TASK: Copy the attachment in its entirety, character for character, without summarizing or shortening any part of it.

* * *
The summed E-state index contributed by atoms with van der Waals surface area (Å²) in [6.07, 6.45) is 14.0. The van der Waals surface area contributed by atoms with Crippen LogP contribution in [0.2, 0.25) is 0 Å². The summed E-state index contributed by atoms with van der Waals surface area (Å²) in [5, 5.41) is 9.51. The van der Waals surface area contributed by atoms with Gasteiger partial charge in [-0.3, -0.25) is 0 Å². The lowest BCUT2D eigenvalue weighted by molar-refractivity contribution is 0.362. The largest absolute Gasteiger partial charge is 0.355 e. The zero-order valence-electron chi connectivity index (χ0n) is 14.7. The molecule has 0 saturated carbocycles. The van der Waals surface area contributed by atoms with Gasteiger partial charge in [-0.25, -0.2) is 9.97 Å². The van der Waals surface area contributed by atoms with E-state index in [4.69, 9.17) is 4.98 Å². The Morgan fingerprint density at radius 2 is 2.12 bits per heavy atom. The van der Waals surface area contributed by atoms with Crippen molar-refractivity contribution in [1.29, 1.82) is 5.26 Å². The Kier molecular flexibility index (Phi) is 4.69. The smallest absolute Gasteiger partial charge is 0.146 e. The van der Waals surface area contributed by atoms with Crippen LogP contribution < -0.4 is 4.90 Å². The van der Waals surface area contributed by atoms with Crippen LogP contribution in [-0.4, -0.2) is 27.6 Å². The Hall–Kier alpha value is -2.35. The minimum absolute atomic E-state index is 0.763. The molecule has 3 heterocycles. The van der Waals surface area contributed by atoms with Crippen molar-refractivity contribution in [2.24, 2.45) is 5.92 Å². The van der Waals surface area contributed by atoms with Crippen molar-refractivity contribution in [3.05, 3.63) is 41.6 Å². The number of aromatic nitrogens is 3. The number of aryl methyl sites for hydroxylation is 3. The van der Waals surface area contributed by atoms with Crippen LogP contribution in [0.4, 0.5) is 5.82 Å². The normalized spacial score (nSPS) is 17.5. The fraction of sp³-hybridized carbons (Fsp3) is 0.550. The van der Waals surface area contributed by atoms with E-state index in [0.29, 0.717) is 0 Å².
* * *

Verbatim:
The summed E-state index contributed by atoms with van der Waals surface area (Å²) in [6.07, 6.45) is 14.0. The van der Waals surface area contributed by atoms with Crippen LogP contribution in [0.2, 0.25) is 0 Å². The summed E-state index contributed by atoms with van der Waals surface area (Å²) in [5, 5.41) is 9.51. The van der Waals surface area contributed by atoms with Gasteiger partial charge in [-0.3, -0.25) is 0 Å². The lowest BCUT2D eigenvalue weighted by molar-refractivity contribution is 0.362. The largest absolute Gasteiger partial charge is 0.355 e. The zero-order valence-electron chi connectivity index (χ0n) is 14.7. The molecule has 0 saturated carbocycles. The van der Waals surface area contributed by atoms with Gasteiger partial charge in [-0.25, -0.2) is 9.97 Å². The van der Waals surface area contributed by atoms with E-state index in [4.69, 9.17) is 4.98 Å². The Morgan fingerprint density at radius 2 is 2.12 bits per heavy atom. The van der Waals surface area contributed by atoms with Crippen molar-refractivity contribution in [1.29, 1.82) is 5.26 Å². The Kier molecular flexibility index (Phi) is 4.69. The smallest absolute Gasteiger partial charge is 0.146 e. The van der Waals surface area contributed by atoms with Crippen LogP contribution < -0.4 is 4.90 Å². The van der Waals surface area contributed by atoms with Crippen LogP contribution in [-0.4, -0.2) is 27.6 Å². The Hall–Kier alpha value is -2.35. The minimum absolute atomic E-state index is 0.763. The molecule has 3 heterocycles. The van der Waals surface area contributed by atoms with Crippen molar-refractivity contribution in [2.24, 2.45) is 5.92 Å². The van der Waals surface area contributed by atoms with Crippen molar-refractivity contribution in [3.05, 3.63) is 41.6 Å². The number of aromatic nitrogens is 3. The number of aryl methyl sites for hydroxylation is 3. The van der Waals surface area contributed by atoms with Crippen LogP contribution in [0.4, 0.5) is 5.82 Å². The normalized spacial score (nSPS) is 17.5. The fraction of sp³-hybridized carbons (Fsp3) is 0.550. The van der Waals surface area contributed by atoms with E-state index in [0.29, 0.717) is 0 Å².